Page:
Determine .NET Framework Version Installed

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Microsoft link for full description.
Microsoft MSDN Link

1. Open regedit
2. Navigate to folder: HKEY_LOCAL_MACHINE\SOFTWARE\Microsoft\NET Framework Setup\NDP\v4\Full


Version DWORD Value
4.5 378389
4.5.1 378675 Win 8.1 or Win Server 2012
4.5.1 378758 Vista SP2, Win 7 SP1, Win 8
4.5.2 379893
4.6 393295 Win 10
4.6 393297 All other OS versions
4.6.1 394254 Win 10 Nov Update
4.6.1 394271 All other OS versions
4.6.2 394747 Win 10 Preview Build 14295
4.6.2 394748 All other OS versions

Building Visual Studio 2015 Setup Projects From Command Line

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I recently got the following error when I using the command line to build a Visual Studio 2015 solution that contained a setup project.

ERROR: An error occurred while validating. HRESULT=’8000000A’

In the registry find the key: HKEY_CURRENT_USER\SOFTWARE\Microsoft\VisualStudio\14.0_Config\MSBuild

If the entry EnableOutOfProcBuild is not in the right pane, then in right pane right click mouse, select New -> DWORD (32-bit) Value and enter EnableOutOfProcBuild and set data value to 0.

For a full explanation go to this link:

On our local build box I added the entry into the path under HKEY_LOCAL_MACHINE and a couple of entries in the HKEY_USERS before the build worked without any errors.

Sharing Session State between Classic ASP and .NET

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At work, we are starting to upgrade/migrate a Classic ASP application to multiple ASP.NET MVC Web and WebApi 2.x applications. One of the requirements is the need to share session state between old and new web applications.

  1. Required to access the Classic ASP session state variable.
  2. Required to share session state between multiple web applications.

Step #1:
The following code is in a page called AspSession.asp in the classic asp application.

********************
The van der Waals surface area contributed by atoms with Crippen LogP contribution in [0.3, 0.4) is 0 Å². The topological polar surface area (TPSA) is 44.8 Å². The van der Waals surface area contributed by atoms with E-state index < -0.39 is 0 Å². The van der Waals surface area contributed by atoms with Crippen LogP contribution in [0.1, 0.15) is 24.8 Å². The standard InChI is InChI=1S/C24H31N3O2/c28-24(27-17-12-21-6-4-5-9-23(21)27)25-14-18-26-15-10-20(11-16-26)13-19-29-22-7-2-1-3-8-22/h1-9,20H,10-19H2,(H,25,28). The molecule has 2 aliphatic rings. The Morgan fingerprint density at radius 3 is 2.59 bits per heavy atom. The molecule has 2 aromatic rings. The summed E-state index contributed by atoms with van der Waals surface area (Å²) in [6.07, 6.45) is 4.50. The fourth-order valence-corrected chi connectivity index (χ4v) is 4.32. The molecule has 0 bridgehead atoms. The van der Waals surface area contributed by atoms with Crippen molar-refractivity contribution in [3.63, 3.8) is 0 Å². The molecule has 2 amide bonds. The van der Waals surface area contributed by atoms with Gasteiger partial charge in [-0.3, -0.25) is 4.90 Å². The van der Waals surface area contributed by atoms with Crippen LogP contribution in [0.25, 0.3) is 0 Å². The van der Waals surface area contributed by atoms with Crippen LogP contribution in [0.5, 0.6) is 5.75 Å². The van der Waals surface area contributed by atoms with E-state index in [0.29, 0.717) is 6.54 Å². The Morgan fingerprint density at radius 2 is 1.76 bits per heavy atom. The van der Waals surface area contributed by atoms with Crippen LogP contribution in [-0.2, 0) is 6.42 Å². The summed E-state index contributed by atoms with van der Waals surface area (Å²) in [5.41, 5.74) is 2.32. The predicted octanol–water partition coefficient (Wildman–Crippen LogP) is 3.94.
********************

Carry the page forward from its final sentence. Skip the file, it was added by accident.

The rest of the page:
if Session.Contents.Count = 0 then
    response.Write "Session.Contents.Count = 0"
end if

Dim values,remoteAddr,localAddr

remoteAddr = Request.ServerVariables("REMOTE_ADDR")
localAddr = Request.ServerVariables("LOCAL_ADDR")

if remoteAddr = localAddr then
    strMode = Request.QueryString( "mode" )
    strName = Request.QueryString( "name" )

    if strMode = "get" then
        response.Write GetSessionVar( strName )
    elseif strMode = "getall" then
        response.Write GetAllSessionVars()
    elseif strMode = "set" then
        strValue = Request.QueryString( "value" )
        Session( strName ) = strValue
    end if
end if

function GetAllSessionVars()
    dim sessionVars

    sessionVars = ""
    for each key in Session.Contents
        sessionVars = sessionVars & "{" & GetSessionVar( key ) & "}"

    GetAllSessionVars = sessionVars
end function

' returns a single session variable
function GetSessionVar( byval name )

    If IsArray(Session.Contents(name)) Then
        GetSessionVar = GetArrayVar
    ElseIf IsObject( Session.Contents(name) ) Then
        GetSessionVar = GetObjectDictionaryVar( name )
        GetSessionVar = name & "|" & Session.Contents(name)
    End If

end function

' assumes this is an object/dictionary session variable.
function GetObjectDictionaryVar( byval name )
    dim values

    values = name & "[Object/Dictionary]"
    for each key in Session.Contents(name)
        values = values & key & ":" & Session.Contents(name)(key) & "|"

    GetObjectDictionaryVar = values
end function

' assumes this is an array session variable.
function GetArrayVar( byval name )
    dim values

    values = name & "[Array]"
    for each key in Session.Contents(name)
        values = values & key & ":" & Session.Contents(name)(key) & "|"

    GetArrayVar = values
end function

Step #2:
In the ASP.NET MVC web application, create a class SessionStateManager.cs. This is a generic class using .NET Session State Management. We are developing a system that uses multiple ASP.NET MVC web applications and this class is used by all of the applications and placed into a separate class library.

The appName in the URL is the path where the AspSession.asp file is located.

// Contains properties, etc for session state management. This class needs to be
// serializable so it can be saved in session state.
public class SessionStateManager
    // This calls a web page in the classic asp application to get it's 
    // current session variables.
    public static object Get( string name )
        HttpContext context = HttpContext.Current;
        if ( context == null )
            return string.Empty;

        string value = null;
        foreach ( string key in context.Request.Cookies.AllKeys )
            HttpCookie cookie = context.Request.Cookies[key];
            if ( cookie != null )